The Dzanga Sangha Reserve is part of the greater western gorilla (Gorilla gorilla gorilla) habitat that extends across most of the Central African countries like Nigeria, Cameroon, Central African Republic, Equatorial Guinea, Congo Brazzaville and Gabon. The gorillas live within the thick rainforests which they traverse as they search for food a thing that makes viewing them somewhat challenging due to the dense undercover. Similar to other wildlife in the forest such as chimpanzees, the gorillas play a very important role in the reproductive eco-system of the forest through dispersing the seeds of the fruits which they eat across the forest floor; there germinate and grow to form more fruit trees. There is a gorilla research station found near the Bai Hokou clearing. In 1997, gorilla habituation started within the park and the process of familiarizing the forest giants to human presence took four (4) years to be successfully completed. By 2001, gorilla tourism started here and guests could visit them through gorilla trekking. The lowland gorillas are more in number compared to the counterpart mountain gorillas, however, they are more challenging to see considering the fact that they live deep within the very inaccessible rainforest of Africa. Nonetheless, chances of seeing the gorillas on each expedition are over 90% which almost guarantees sightings. The Dzanga Sangha Reserve found in Central African Republic offers holiday makers a unique opportunity to trek through its verdant forests to search for the habituated group. Other primates found in this reserve include chimpanzees and the Mangabey monkeys.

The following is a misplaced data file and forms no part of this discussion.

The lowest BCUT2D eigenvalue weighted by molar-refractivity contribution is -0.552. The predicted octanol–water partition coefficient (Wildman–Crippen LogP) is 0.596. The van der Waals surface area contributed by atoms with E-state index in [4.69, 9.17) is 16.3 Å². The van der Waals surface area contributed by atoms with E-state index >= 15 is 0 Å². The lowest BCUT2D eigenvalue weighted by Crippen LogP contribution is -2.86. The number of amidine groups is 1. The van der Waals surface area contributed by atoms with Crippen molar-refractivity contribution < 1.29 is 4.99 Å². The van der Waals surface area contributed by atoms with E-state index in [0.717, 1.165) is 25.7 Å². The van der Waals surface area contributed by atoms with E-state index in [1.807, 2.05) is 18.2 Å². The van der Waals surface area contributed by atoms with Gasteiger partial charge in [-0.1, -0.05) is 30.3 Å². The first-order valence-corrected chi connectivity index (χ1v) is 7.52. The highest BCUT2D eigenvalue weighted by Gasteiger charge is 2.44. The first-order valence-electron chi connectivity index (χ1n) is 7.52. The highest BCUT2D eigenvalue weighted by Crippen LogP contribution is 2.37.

Within Dzanga Sangha reserve is the Bai Hokou which is home to a very large number of the lively mangabeys (Cercocerbus agilis). In 2004 during the month of November, the Primate Habituation Program of WWF started the habituation process on a troop of mangabeys, and as we speak the troop is open for tourism activity and receives several tourists. What is unique about this group is that unlike most troop of the mangabeys which live in groups of about twenty five (25) individual, this comprises of approximately three hundred individuals.